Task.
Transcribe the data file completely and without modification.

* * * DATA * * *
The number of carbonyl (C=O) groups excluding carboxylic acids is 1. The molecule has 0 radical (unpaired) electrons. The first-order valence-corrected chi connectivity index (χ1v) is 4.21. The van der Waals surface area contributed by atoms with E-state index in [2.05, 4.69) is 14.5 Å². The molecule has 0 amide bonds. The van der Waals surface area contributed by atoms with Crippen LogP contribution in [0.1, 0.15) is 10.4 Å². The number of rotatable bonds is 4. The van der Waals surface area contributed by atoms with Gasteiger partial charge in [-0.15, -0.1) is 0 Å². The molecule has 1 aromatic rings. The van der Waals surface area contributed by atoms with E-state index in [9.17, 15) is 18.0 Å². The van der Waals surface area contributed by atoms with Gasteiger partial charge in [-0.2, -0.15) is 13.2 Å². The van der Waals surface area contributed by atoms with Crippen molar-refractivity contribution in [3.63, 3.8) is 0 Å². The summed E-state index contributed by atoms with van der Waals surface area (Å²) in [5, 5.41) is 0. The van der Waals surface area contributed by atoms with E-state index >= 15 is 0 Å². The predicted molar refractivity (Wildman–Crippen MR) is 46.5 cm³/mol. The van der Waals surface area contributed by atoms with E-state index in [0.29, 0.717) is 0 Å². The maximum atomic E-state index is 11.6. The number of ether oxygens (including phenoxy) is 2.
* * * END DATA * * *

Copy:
The number of carbonyl (C=O) groups excluding carboxylic acids is 1. The molecule has 0 radical (unpaired) electrons. The first-order valence-corrected chi connectivity index (χ1v) is 4.21. The van der Waals surface area contributed by atoms with E-state index in [2.05, 4.69) is 14.5 Å². The molecule has 0 amide bonds. The van der Waals surface area contributed by atoms with Crippen LogP contribution in [0.1, 0.15) is 10.4 Å². The number of rotatable bonds is 4. The van der Waals surface area contributed by atoms with Gasteiger partial charge in [-0.15, -0.1) is 0 Å². The molecule has 1 aromatic rings. The van der Waals surface area contributed by atoms with E-state index in [9.17, 15) is 18.0 Å². The van der Waals surface area contributed by atoms with Gasteiger partial charge in [-0.2, -0.15) is 13.2 Å². The van der Waals surface area contributed by atoms with Crippen molar-refractivity contribution in [3.63, 3.8) is 0 Å². The summed E-state index contributed by atoms with van der Waals surface area (Å²) in [5, 5.41) is 0. The van der Waals surface area contributed by atoms with E-state index >= 15 is 0 Å². The predicted molar refractivity (Wildman–Crippen MR) is 46.5 cm³/mol. The van der Waals surface area contributed by atoms with E-state index in [0.29, 0.717) is 0 Å². The maximum atomic E-state index is 11.6. The number of ether oxygens (including phenoxy) is 2.